8 Things You Learn When A Breakup Is Your Fault

Flickr / Jenny Kristina Nilsson
Flickr / Jenny Kristina Nilsson

1. This was most likely preventable.

If you are reading this, it is all your fault. Let’s just get that out there. You messed up. You hurt someone else. You were selfish. This is not a pity party about how you are human and “humans make mistakes.” You need to swallow the largest pill ever…your pride. Admit to yourself that you got careless and began to take things for granted. So, here you are and the one person you thought would always put up with your crap, mood swings, morning breath and games is gone.

2. Survival is not living.

Saying you can’t live without this person is not entirely realistic. You can survive without them. You still go to bed and wake up. You still shower and brush your teeth. You still go to work. You still laugh with friends. You continue to breathe. However, surviving is not living. Surviving one day to the next, just getting through each moment, where seconds can seem like hours, is not “living.” Losing the love of your life by your own hands and mistakes, takes all the joy out of living for quite some time.

3. Regret will become your new best friend.

You will never be able to explain to anyone what the hell you were thinking when you dropped the ball. You will try to put into words how much of a fool you were, and how you would do anything to take it all back, but no one will fully understand or even believe you. Especially the person who matters the most: the one you let go. You will experience sleepless nights and long, drawn out days.

4. Life is short and irreversible.

80 years at best is the amount of time we get here on this planet. Love who you love. Stay committed to who you love. Be true and honest with the person you love. People are not expendable and you will never meet a carbon copy of this person ever again. Think twice and act accordingly because there are no guarantees. Life doesn’t stop for you to make up your mind or clean up your messes; it ticks on – forward, so pay close attention to whose life you want to become a permanent fixture in or you will wake up one day and wonder where they are instead of seeing them there laying in bed with you.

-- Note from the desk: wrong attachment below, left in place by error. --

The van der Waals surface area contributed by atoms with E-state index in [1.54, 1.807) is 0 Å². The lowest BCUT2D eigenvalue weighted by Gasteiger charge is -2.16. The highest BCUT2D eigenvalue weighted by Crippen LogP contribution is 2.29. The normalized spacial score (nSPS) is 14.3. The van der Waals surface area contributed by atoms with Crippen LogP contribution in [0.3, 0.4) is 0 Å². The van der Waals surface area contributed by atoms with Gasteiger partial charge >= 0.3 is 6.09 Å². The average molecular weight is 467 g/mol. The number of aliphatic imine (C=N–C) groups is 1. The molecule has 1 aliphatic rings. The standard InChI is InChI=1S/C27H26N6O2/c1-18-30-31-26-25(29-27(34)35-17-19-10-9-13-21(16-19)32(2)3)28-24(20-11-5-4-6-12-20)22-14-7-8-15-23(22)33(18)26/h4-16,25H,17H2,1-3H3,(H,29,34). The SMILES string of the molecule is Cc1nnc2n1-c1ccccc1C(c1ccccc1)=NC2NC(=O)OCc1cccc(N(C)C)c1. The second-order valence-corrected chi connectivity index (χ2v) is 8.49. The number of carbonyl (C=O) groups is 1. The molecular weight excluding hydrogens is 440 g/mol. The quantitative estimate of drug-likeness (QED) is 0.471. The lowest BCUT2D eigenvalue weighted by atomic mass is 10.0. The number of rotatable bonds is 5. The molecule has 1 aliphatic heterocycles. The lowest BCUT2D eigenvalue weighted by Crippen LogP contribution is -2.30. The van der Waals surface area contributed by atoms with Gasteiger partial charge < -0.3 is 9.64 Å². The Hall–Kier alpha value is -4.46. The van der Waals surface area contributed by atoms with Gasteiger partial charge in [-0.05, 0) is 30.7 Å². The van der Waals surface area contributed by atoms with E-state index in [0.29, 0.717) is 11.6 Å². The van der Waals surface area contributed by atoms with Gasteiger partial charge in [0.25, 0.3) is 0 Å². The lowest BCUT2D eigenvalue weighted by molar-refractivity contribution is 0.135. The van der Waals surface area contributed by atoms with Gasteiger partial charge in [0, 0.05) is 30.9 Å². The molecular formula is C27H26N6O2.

5. A million people cannot replace one not being there.

You do not need the entire world to love you if you have one really special human being who loves you unconditionally. People love attention. People love knowing they are on other’s minds. Yet, at the end of the day, you will feel that pang of loneliness. When you build a life with someone, it can become a bit routine. Please never confuse routine and comfortable with “boring.” That’s when you will lose sight of how important this relationship is and you will lose it.

6. You can’t avoid the past.

Trying to ignore the past does not erase the landmarks you want to wish away. Remember, memory lane is not a physical street you can avoid—it lives inside of you. Driving 20 minutes out of your way does nothing in your attempt to leave memories behind in your rearview mirror. So simply, if you can help it, don’t lose them to begin with and they can be sitting in the passenger seat next to you.

7. It may be too late.

This is the harshest of truths. You may have hurt your relationship beyond repair. Trust is the most precarious thing in the world, and it truly is an uphill battle when trying to repair what was broken. You can try and try, and they just might not be able to ever look at you the same. You will no doubt never be able to look at yourself the same.

8. You will have to forgive yourself one day.

If you do not reconcile, after trying everything in your power to rectify all mistakes, from groveling to counseling, you must learn to accept that all is lost in regards to that relationship. You will hurt. You will cry. You might even hate yourself for some time. “What if’s” will haunt you. But you will have to move on, and you will have to allow them to move on and find happiness again as well. When you do start dating again, hopefully you do not make the same mistakes twice. I don’t think you will. I have learned that when you lose someone dear to you, you learn the most powerful lesson of all: You don’t always get do-overs. Sometimes all you have is one shot to get it all right.

Alicia Cook is a writer and award-winning activist living in Newark, New Jersey.

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